By Adam Nuwamanya
The Covid-19 ordeal marked its genesis on 20 March, 2020 when schools and all other tertiary institutions of learning were ordered to make a full use of their padlocks until further notice.
From then, the 17 million population and its enlightenment catalysts (teachers and lecturers) have found the worst nightmare of their life time.
The pandemic has since then rendered the noble profession a cry of agony for especially those categories whose handsets do not vibrate an EFT Order message at every end of month from government.
To a few, it has been a blessing in disguise but to the majority, like 75% of those employed by private institutions, saying that they have suffered would be an understatement – the reality is, they have “died”.
Due to such an ordeal, some have been forced to ‘think outside the box’ and ignore or put less attention on the noble profession.
They have resorted to options bricklaying, riding motorcycles, working as security guards and what once appeared in some print media that some were employed by motorcyclists to write passengers’ names for them, when there was a presidential directive on that.
Sincerely, being an instructor in anyway that you are formally employed, has lost trust and commitment from its actors. What should be the government’s basic priority if it is not education?
Economics believes in a doctrine that every society is as rich as its education system.
This pandemic has created a room for silent impediments that by the time government will be discovering them, the situation will be totally irreversible!
Look at the rate in which teachers and instructors are losing morale. Students and learners themselves, one can note the degree of school drop out that has come to its climax nowadays, where is the current young generation heading to?
I believe that government has the capacity to vaccinate all students and teachers in Government aided schools especially those which are earmarked for UPE and USE.
Then, if a parent has the capacity to take a child to St. Lawrence Schools or Kampala Parents, that parent still has the capacity to vaccinate their child.
But, closing institutions is seriously destroying the school mentality of the young generation. The government would have prioritised schools first because they are nowadays, the guardians of children’s 70% of their lifetime.
Otherwise, the unnoticed fact that government is not seeing is that children are overgrowing in age, they are highly maturing physically, and given by their parents’ struggles for survival, they have no one to watch over them, hence lack parental guidance.
The mind of a young girl in P.7, S.1 up to S.4 is so gullible that it is easily enticed by something that can make them think being in school is a wastage of time. A young boy of that age, once he bets or gambles and earns 200,000/= in one day, will accept nothing to convince them that being in school for the rest of 6 or so years will give them a bright future.
If I was government, I would not again close schools but I would put strategies on how children can remain in school safe but beat the deadly pandemic.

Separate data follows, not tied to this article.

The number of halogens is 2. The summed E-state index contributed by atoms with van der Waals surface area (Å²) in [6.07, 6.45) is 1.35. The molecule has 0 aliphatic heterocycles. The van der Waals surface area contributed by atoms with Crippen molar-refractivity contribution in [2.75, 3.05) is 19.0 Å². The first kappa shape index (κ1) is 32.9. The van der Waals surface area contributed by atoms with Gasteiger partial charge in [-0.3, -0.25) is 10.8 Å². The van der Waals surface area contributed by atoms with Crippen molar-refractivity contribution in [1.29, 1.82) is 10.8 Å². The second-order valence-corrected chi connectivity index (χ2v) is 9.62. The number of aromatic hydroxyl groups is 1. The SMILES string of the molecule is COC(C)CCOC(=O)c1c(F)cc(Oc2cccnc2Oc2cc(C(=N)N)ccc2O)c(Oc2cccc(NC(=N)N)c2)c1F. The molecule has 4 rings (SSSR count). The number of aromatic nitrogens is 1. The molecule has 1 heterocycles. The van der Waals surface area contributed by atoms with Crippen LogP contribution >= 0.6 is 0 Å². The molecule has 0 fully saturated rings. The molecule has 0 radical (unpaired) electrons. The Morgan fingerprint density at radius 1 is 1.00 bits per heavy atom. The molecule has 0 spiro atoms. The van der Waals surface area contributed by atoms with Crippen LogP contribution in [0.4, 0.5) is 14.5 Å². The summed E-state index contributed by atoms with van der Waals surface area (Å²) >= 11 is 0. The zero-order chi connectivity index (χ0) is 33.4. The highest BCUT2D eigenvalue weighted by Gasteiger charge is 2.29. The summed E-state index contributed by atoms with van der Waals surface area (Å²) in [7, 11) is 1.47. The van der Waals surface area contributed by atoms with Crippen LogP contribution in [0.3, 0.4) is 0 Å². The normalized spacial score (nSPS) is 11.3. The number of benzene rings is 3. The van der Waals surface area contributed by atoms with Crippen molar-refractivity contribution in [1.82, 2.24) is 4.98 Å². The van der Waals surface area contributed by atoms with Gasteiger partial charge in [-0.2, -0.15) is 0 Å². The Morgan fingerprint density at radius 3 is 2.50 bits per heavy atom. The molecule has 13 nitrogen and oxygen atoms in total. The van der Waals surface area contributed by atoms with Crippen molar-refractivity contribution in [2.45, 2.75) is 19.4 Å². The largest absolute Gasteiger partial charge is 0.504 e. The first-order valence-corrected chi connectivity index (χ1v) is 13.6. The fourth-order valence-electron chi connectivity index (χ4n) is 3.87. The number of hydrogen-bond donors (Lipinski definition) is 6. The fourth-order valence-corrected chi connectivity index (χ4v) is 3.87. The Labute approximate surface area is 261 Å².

The minister of Education and Sports together with the UNEB crew recently released PLE results, and, we speculate that UCE results will be out soon. That means, there is now a pure green S.1.
Yet, those who have been in the same class have a lot of discrepancy in what was supposed to be covered. The incoming S.5 will also find the current class occupants almost like them because too little had been covered.
Also, most teachers have totally lost morale, they have misconceived the situation as uncertain. Parents are totally devastated because they think schools are cheating them.
So, where is the system heading to?
Issues of gender based violence will not stop until schools embark on their role of full-time parenting of children otherwise, parents have no time as their concentration is ever on working to repay that loan that was used to pay school dues for a child who is now home seated!
I therefore implore government to prioritise mass vaccination for all institution going categories and allow them operate under strict supervision.
The newfangled profound obstacle in Uganda’s education system is low supervision and monitoring.
For the sixteen years I spent in school, I had never seen a DEO or a DIS coming even to us, learners, to ask us about what was going on.
May be some people could come, you could see them smiling with the headteacher on the school compound and next Monday on the assembly, the headteacher could tell you, that was an inspector.
Lastly, the poor pay received by government teachers and the exploitation of teachers in private institutions will not help the enlightenment fraternity to fight the deadly pandemic.
There is very little motivation. It has been currently seen when a teacher could be told that the pay has been cut, say, to half of 400k yet students’ fees and work load was increased.
This will perpetuate the doctrine by cunning that “everybody for himself and God for us all”.
Now, with that, shall we be aiming at fighting the pandemic?
The government has to crack a rib on how funds are swindled by the accounting officers for transparency and beautifying the system.
Therefore, once this writing is paid attention to, some silent impediments in the lower education sector will be neutralised and one will make the school community a home away from a home with less, or no cases of the deadly pandemic.
For God and my country.
The author is a teacher and a Prospective Journalist.